Ski Resort The range supports one ski resort called White Pine, located near Pinedale, on the snowier, upslope side of the range. Actually, the area surrounding the range (Fremont and Sublette Counties) is very sparsely populated and Sublette County on the west side is one of the least populated counties in the United States. The only place to purchase amenities at the western foot of the range is Pinedale, a tiny mountain community that is fond of climbers/hikers and caters to outdoor tourism. Locals in Pinedale often have loads of untouched mountain terrain to ski all winter long.
Hiking and Backpacking
The Wind Rivers are one of the best places for long distance trekking in the entire country primarily because the crest of the range is over 15 miles from any road. No matter which side you approach from, there are long trails that can take you deep into a beautiful wilderness and offer complete solitude in certain places. If you are willing to head off trail a little bit you can see even more remote places without even doing much scrambling. Described below is the most popular and most classic trekking route for each side of the Wind Rivers.
Highline Trail - This is the main trail that stretches much of the Winds starting at the Green River Lakes and heading south along the west side of the crest. There are many ways to make the trek but most people will make some type of through hike from Green River Lakes to Elkhart Park with a car shuttle. The Highline Trail will connect these two popular west side trailheads however a better way to make the trek that will provide more beauty is to leave the Highline Trail where it junctions with the Shannon Pass trail and once at Peak Lake, continue over Knapsack col and drop into Titcomb Basin. Once here, you can make a side trip to Indian Basin and end the hike along Seneca Lakes and past Photographers Point to Elkhart Park. The only off trail section on this variation is from Peak Lake to Titcomb Basin but well worth the little extra effort. If you'd rather stay on trails the whole time simply continue over Shannon Pass to the Jean Lakes which will take you back to the Highline Trail near Upper Seneca Lake.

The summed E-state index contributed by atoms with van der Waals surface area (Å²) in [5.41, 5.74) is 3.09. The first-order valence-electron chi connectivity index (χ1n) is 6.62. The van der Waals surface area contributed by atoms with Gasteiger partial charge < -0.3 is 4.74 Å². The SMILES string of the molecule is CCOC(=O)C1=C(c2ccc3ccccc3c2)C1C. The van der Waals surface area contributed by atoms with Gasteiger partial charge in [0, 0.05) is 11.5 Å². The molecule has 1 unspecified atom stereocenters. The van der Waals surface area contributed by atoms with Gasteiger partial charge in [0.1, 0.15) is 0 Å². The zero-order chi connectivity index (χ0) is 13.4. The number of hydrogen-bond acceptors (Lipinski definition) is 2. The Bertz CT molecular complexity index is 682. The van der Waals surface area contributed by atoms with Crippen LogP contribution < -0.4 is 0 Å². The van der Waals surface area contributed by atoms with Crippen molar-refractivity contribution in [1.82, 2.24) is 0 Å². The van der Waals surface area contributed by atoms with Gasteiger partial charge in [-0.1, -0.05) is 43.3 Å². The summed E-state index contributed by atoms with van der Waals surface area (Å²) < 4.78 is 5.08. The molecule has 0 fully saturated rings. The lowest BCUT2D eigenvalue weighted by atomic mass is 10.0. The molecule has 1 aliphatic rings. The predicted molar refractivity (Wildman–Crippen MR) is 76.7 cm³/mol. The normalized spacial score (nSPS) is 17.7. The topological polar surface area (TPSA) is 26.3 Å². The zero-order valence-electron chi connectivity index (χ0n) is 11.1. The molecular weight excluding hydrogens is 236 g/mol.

Another variation of this thru-hike which has a considerably large amount of off trail hiking and more route-finding is to completely forgo the Highline trail and start hiking up the Roaring Fork Trail from the Green River Lakes trailhead. The trail will end shortly below Native Lake and from here you'll cross the Roaring Fork and hike a short steep hill to Native Lake, pass by Crescent Lake, and hike along the high plateau to the east of the Highline Trail which will be in the Green River valley well below you. Depending on the weather you can then easily gain the crest and summit Downs Mountain (Class 2) and walk the crest over Point 13,062, Yukon Peak, Klondike Peak and then descend into Tourist Creek. You could also stay off the crest a little longer and hike past Daphne Lake and above Bear Lake into Bear Basin. Many variations here but this part of the Winds are probably the least visited and there are less bugs! See the links below for excellent trip reports of various thru-hikes along the west side of the crest.
Excellent thru-hike TR of the Wind Rivers
Glacier Trail - This route is exclusively on trail with a little less off trail options but the route is so beautiful it is worth the trip. Many climbers seeking the summit of Gannett Peak use this as their approach. I have not yet done this route so I will direct you to the excellent description Redwic wrote linked to the left.
Technical Alpine Climbing
A majority of Wind River peaks are technical ascents and the range offers some of the best alpine rock climbing and mountaineering in the country. Most standard routes tend to be Class 3-4 on solid, enjoyable rock punctuated by short sections of trad climbing on ridges and arêtes, of an unsustained nature. This is perfect for remote wilderness mountaineering and climbing. For rock climbers, there is valley after valley of large walls and a lifetime of new route potential. For mountaineers, throughout the range there are glaciers, snowfields, and couloirs offering fantastic snow climbs and requiring the use of axes and crampons.